The Zo´é traditionally spend part of their lives spread out across their land, and part of it concentrated together in their villages. Some of the time they work on their gardens. Some of the time they are out on hunting expeditions, fishing or gathering. However, at the end of the 1980’s their land had to be officially mapped-out. This fixed the boundaries of their territory. It meant the Zo´é had to find different ways of thinking about the land around them. In fact, a new term was created: Zo´érekoha. This means "the territory of the Zo´é".
This happened over several hundred years. First of all the settlers took over coastal areas. Then, little by little, they forcibly occupied the interior of Brazil. As this happened, indigenous people had few options to ensure they still had land to live on. Some of them fought wars with the invaders. Others moved inland to find new territories. This migration inland frequently caused other wars, because indigenous groups looking for new territories had to force out Indians already occupying the land. Even several centuries after the first Portuguese explorers arrived in Brazil, non-Indian settlers were spreading across the country. Land was still being occupied through unjust, violent invasions of indigenous territories.
Yes. More than half of Indians in Brazil today (about 60%) live in the part of the country called The Brazilian Legal Amazon. This region spreads across the states of Amazonas, Acre, Amapá, Pará, Rondônia, Roraima, Tocantins, Mato Grosso and the east of Maranhão. All these states contain a part of the Amazon rainforest.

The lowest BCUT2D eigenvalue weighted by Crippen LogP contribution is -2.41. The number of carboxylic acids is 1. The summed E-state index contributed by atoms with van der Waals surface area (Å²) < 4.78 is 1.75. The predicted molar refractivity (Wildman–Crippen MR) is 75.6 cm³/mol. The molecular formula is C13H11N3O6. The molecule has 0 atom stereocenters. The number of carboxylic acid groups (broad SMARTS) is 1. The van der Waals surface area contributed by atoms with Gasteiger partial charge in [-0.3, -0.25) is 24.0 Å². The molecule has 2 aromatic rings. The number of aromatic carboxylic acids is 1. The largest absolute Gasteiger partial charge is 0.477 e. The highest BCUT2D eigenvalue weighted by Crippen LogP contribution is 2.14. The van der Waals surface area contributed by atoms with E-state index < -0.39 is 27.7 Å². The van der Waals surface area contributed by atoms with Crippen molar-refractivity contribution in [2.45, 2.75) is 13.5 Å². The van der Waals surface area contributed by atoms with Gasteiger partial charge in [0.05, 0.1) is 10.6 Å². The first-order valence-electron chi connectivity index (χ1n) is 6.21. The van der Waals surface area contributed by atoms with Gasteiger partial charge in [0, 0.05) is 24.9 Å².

Areas of indigenous land in the Amazon region are larger than in other parts of the country. This means that indigenous people living there can have a better quality of life. The more land available to an indigenous society, the more they are able to sustain their culture and traditional ways of living. With a larger area of land, indigenous people have access to more natural resources and raw materials to use for food, medicines, and making houses and other objects they need.
Areas of indigenous land are invaded by miners, fishermen, hunters, land-grabbers, farmers, logging companies... Other regions are deforested for the construction of roads, railways, electricity transmission lines. Or they are flooded to create hydroelectric dams. What is more, indigenous peoples often suffer the consequences of things happening beyond their own areas of land. These might include pollution of rivers, deforestation, and forest fires.FFaced with all these threats, indigenous peoples realise that, in order to guarantee at least parts of their territory, it is best to officially map-out the land they need to survive. However, the way that areas of land have been mapped-out has restricted the ability of indigenous peoples to move about. This is because the mapped-out boundaries of their territories do not, in general, give them nearly as much space as they had before.
These days, many indigenous peoples suffer because they are not able to migrate or travel as much as they use to. They have less land. All indigenous peoples had their own way to use the land around them, but their ways have had to change.